The future of UX Research with the implementation of AI tools — it’s not ChatGPT


I’ve seen many articles in blogs or even here, with people citing the use of ChatGPT in UX to help in the research process. However, despite this being completely valid and as far as we have today, I like to think about future perspectives for this technology and what it can help in UX.

The main contribution I see is to scale moderate usability tests to be unmoderated and in user interviews, streamlining the process but still managing to obtain great insights.

During a usability test where the participant is being recorded, I can see the AI being used to analyze facial and body expressions and then extract valuable information according to interactions with the interface or according to the questions.

According to the interactions that the user, with the expression analyzed, and the previous answers, AI could continue with questions adapted to the context, just as we do in a moderate test/interview.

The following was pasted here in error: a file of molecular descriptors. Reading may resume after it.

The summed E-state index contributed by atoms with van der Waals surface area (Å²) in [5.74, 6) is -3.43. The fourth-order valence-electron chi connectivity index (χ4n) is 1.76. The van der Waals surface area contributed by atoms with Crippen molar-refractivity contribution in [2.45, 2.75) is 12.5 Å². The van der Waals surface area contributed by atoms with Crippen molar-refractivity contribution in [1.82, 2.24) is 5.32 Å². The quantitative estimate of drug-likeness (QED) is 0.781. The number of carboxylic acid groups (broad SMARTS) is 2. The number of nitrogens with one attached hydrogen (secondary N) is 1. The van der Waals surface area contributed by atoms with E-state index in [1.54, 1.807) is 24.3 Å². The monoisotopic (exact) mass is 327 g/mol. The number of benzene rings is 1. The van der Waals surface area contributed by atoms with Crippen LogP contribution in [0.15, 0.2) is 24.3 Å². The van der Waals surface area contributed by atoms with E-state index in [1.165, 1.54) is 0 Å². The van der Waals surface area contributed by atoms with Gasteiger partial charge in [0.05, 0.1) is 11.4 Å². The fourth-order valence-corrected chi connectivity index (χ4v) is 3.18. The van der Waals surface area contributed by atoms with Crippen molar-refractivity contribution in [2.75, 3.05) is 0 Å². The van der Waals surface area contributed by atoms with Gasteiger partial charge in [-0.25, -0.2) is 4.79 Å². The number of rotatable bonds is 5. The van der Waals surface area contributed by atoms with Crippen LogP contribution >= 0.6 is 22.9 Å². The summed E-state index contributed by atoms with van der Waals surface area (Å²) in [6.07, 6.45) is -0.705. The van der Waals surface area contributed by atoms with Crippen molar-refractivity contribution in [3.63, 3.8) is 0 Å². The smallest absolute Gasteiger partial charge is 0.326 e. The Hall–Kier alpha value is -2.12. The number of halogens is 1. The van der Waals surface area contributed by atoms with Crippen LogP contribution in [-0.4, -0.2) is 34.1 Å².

Like the generation of dynamic questions, we can have a faster analysis of the answers given by users with AI.

Usability tests can be time-consuming to be analyzed in depth, but with AI we can turn this task much faster to be completed and can also scale them for more people without losing in quality, i.e., doing qualitative research with a large number of people but faster. AI could identify behavioral patterns, interactions that users had difficulties, and help identify the improvements to be implemented.

Although Jakob Nielsen in his article for NN/g said that we only need 5 people to discover most of the usability issues, and more than that is a waste of resources, when we put AI in the middle we’re not going to waste so much of the resources and maybe we can find more hidden issues, do more tests, and more often.

There are already some apps that collect interesting insights during the call, either for future agreed tasks, or behavioral observations between speech and others. I have already used these tools and see that they generally work well, with small slips. But I can see this same technology being used to track user interviews, where the main focus would be to analyze the user’s answers, perhaps even suggest to the interviewer questions to move further.

With cheaper processes, we can do more UX research!

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